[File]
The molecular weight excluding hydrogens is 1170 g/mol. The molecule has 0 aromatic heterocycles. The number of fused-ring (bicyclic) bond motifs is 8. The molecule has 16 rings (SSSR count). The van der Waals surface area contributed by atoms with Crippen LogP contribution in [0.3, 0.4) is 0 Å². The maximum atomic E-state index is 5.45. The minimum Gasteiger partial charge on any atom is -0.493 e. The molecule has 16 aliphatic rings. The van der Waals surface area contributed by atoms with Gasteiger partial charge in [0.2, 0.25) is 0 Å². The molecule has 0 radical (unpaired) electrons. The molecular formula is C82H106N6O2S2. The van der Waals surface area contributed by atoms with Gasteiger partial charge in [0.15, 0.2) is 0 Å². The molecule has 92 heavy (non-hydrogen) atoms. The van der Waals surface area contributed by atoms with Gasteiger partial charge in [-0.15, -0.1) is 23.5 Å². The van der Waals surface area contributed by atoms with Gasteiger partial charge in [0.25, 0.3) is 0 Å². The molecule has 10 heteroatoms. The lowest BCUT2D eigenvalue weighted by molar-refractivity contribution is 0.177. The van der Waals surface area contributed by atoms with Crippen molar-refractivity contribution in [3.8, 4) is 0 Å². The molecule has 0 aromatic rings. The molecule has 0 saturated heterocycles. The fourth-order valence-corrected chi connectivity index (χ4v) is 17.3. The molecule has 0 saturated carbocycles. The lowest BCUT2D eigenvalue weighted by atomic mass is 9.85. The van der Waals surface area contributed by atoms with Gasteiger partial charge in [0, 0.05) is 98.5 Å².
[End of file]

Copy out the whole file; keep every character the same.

The molecular weight excluding hydrogens is 1170 g/mol. The molecule has 0 aromatic heterocycles. The number of fused-ring (bicyclic) bond motifs is 8. The molecule has 16 rings (SSSR count). The van der Waals surface area contributed by atoms with Crippen LogP contribution in [0.3, 0.4) is 0 Å². The maximum atomic E-state index is 5.45. The minimum Gasteiger partial charge on any atom is -0.493 e. The molecule has 16 aliphatic rings. The van der Waals surface area contributed by atoms with Gasteiger partial charge in [0.2, 0.25) is 0 Å². The molecule has 0 radical (unpaired) electrons. The molecular formula is C82H106N6O2S2. The van der Waals surface area contributed by atoms with Gasteiger partial charge in [0.15, 0.2) is 0 Å². The molecule has 92 heavy (non-hydrogen) atoms. The van der Waals surface area contributed by atoms with Gasteiger partial charge in [-0.15, -0.1) is 23.5 Å². The van der Waals surface area contributed by atoms with Gasteiger partial charge in [0.25, 0.3) is 0 Å². The molecule has 10 heteroatoms. The lowest BCUT2D eigenvalue weighted by molar-refractivity contribution is 0.177. The van der Waals surface area contributed by atoms with Crippen molar-refractivity contribution in [3.8, 4) is 0 Å². The molecule has 0 aromatic rings. The molecule has 0 saturated heterocycles. The fourth-order valence-corrected chi connectivity index (χ4v) is 17.3. The molecule has 0 saturated carbocycles. The lowest BCUT2D eigenvalue weighted by atomic mass is 9.85. The van der Waals surface area contributed by atoms with Gasteiger partial charge in [0, 0.05) is 98.5 Å².